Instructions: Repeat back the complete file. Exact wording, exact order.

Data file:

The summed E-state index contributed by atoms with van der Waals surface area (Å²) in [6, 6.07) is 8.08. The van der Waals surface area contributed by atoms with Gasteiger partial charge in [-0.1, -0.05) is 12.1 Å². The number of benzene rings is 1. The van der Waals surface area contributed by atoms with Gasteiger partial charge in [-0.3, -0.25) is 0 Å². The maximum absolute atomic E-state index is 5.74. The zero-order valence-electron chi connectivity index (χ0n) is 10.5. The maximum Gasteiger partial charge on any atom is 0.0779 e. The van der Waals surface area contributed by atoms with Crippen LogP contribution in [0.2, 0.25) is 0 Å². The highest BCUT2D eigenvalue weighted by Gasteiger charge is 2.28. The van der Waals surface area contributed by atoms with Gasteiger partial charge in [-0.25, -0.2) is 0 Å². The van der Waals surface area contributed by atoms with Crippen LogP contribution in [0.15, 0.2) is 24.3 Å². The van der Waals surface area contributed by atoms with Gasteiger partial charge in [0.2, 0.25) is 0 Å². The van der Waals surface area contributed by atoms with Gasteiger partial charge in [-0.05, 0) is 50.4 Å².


The summed E-state index contributed by atoms with van der Waals surface area (Å²) in [6, 6.07) is 8.08. The van der Waals surface area contributed by atoms with Gasteiger partial charge in [-0.1, -0.05) is 12.1 Å². The number of benzene rings is 1. The van der Waals surface area contributed by atoms with Gasteiger partial charge in [-0.3, -0.25) is 0 Å². The maximum absolute atomic E-state index is 5.74. The zero-order valence-electron chi connectivity index (χ0n) is 10.5. The maximum Gasteiger partial charge on any atom is 0.0779 e. The van der Waals surface area contributed by atoms with Crippen LogP contribution in [0.2, 0.25) is 0 Å². The highest BCUT2D eigenvalue weighted by Gasteiger charge is 2.28. The van der Waals surface area contributed by atoms with Gasteiger partial charge in [-0.25, -0.2) is 0 Å². The van der Waals surface area contributed by atoms with Crippen LogP contribution in [0.15, 0.2) is 24.3 Å². The van der Waals surface area contributed by atoms with Gasteiger partial charge in [0.2, 0.25) is 0 Å². The van der Waals surface area contributed by atoms with Gasteiger partial charge in [-0.05, 0) is 50.4 Å².